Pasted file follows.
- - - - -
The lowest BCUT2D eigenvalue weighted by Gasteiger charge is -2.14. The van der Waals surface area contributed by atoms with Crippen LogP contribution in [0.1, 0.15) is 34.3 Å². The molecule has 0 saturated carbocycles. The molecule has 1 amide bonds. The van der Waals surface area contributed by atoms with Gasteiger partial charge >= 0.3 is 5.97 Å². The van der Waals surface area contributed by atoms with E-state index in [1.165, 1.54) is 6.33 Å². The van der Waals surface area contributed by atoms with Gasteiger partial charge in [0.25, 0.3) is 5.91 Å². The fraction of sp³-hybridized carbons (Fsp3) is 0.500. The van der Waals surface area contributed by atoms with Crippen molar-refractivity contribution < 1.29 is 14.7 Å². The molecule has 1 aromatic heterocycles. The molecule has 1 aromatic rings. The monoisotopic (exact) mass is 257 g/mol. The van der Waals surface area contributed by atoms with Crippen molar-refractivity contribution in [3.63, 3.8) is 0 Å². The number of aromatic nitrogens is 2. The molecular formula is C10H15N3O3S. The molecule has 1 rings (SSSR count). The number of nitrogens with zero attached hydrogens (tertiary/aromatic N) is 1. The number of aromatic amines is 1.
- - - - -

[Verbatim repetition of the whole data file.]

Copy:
The lowest BCUT2D eigenvalue weighted by Gasteiger charge is -2.14. The van der Waals surface area contributed by atoms with Crippen LogP contribution in [0.1, 0.15) is 34.3 Å². The molecule has 0 saturated carbocycles. The molecule has 1 amide bonds. The van der Waals surface area contributed by atoms with Gasteiger partial charge >= 0.3 is 5.97 Å². The van der Waals surface area contributed by atoms with E-state index in [1.165, 1.54) is 6.33 Å². The van der Waals surface area contributed by atoms with Gasteiger partial charge in [0.25, 0.3) is 5.91 Å². The fraction of sp³-hybridized carbons (Fsp3) is 0.500. The van der Waals surface area contributed by atoms with Crippen molar-refractivity contribution < 1.29 is 14.7 Å². The molecule has 1 aromatic heterocycles. The molecule has 1 aromatic rings. The monoisotopic (exact) mass is 257 g/mol. The van der Waals surface area contributed by atoms with Crippen molar-refractivity contribution in [3.63, 3.8) is 0 Å². The number of aromatic nitrogens is 2. The molecular formula is C10H15N3O3S. The molecule has 1 rings (SSSR count). The number of nitrogens with zero attached hydrogens (tertiary/aromatic N) is 1. The number of aromatic amines is 1.